Mamma Mia! Remains of Egyptian ‘mummy’ found in Lublin school
A mysterious bone thought to be a fragment of an Egyptian mummy has been found at a school in Lublin.
The discovery was made during renovations at the A. & J. Vetter Economic Schools in the city.
The object was found during renovations in the attic, which features a pitched roof and red-brick pillars.
It had been bricked up inside one of the pillars, along with other school memorabilia.
The rectangular casket contains what looks like a bone, which has turned brown with age. The sides of the box are decorated with drawings of people and oxen.
According to Grzegorz Jędrek from the Lublin Mayor’s press office, “it is probably a mummified tibia bone in a glazed wooden box with ornaments reminiscent of Egyptian decorations”.
The school’s past provides clues into where the bone came from. A book on the school’s history published in 1958 mentions that the school’s director in the early 20th Century, Ludwik Kowalczewski, created a botanical garden by the school and a “natural history museum with peculiarities that even included an Egyptian mummy”.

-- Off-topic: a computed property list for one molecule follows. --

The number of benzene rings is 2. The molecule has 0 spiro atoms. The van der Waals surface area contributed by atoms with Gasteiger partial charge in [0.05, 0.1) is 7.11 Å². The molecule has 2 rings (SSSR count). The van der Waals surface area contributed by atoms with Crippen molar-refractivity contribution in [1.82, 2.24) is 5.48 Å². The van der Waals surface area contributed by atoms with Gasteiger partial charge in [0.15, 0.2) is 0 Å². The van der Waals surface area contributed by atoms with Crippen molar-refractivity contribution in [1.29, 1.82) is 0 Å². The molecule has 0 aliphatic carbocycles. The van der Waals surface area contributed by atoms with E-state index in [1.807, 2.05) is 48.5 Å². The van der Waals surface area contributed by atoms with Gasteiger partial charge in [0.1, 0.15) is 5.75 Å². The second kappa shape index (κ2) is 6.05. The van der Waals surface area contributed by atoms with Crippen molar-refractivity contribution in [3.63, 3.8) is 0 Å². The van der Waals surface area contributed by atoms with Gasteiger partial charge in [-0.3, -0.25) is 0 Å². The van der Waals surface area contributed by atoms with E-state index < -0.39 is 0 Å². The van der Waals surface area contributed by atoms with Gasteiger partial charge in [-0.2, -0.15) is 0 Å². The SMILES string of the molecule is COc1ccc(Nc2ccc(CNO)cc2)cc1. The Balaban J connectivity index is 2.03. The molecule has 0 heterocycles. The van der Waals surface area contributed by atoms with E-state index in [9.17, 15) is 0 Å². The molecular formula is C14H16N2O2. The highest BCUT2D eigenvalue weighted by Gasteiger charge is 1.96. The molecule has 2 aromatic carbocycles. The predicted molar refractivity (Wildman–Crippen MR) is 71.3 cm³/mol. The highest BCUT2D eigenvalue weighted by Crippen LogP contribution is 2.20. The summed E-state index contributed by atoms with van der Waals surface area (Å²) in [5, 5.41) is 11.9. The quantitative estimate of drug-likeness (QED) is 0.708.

Founded in 1866, the schools are housed in a Neo-Gothic red-brick building in the city centre that was built in 1906.
The books contains photos of the museum, though not of the object that was found during the renovations.
The museum itself was destroyed during the occupation of Lublin during World War II.
“Valuable scientific aids were irretrievably lost, too, and scientific laboratories and the most valuable of them, the nature history room, were completely destroyed,” the book adds.
Jędrek has suggested that the object itself was brought back from Egypt by August Karol Vetter, the 19th century brewer and social activist from Lublin who funded the construction of the school building.
After the discovery was made, the school informed the conservator of monuments for the Lublin region, who is overseeing the renovation process, as well as the Lublin Museum.
Further research will be needed to shed more light on the object, including how old it is.
This includes radiocarbon dating, a method used by archaeologists to determine the age of an object containing organic material, such as a bone.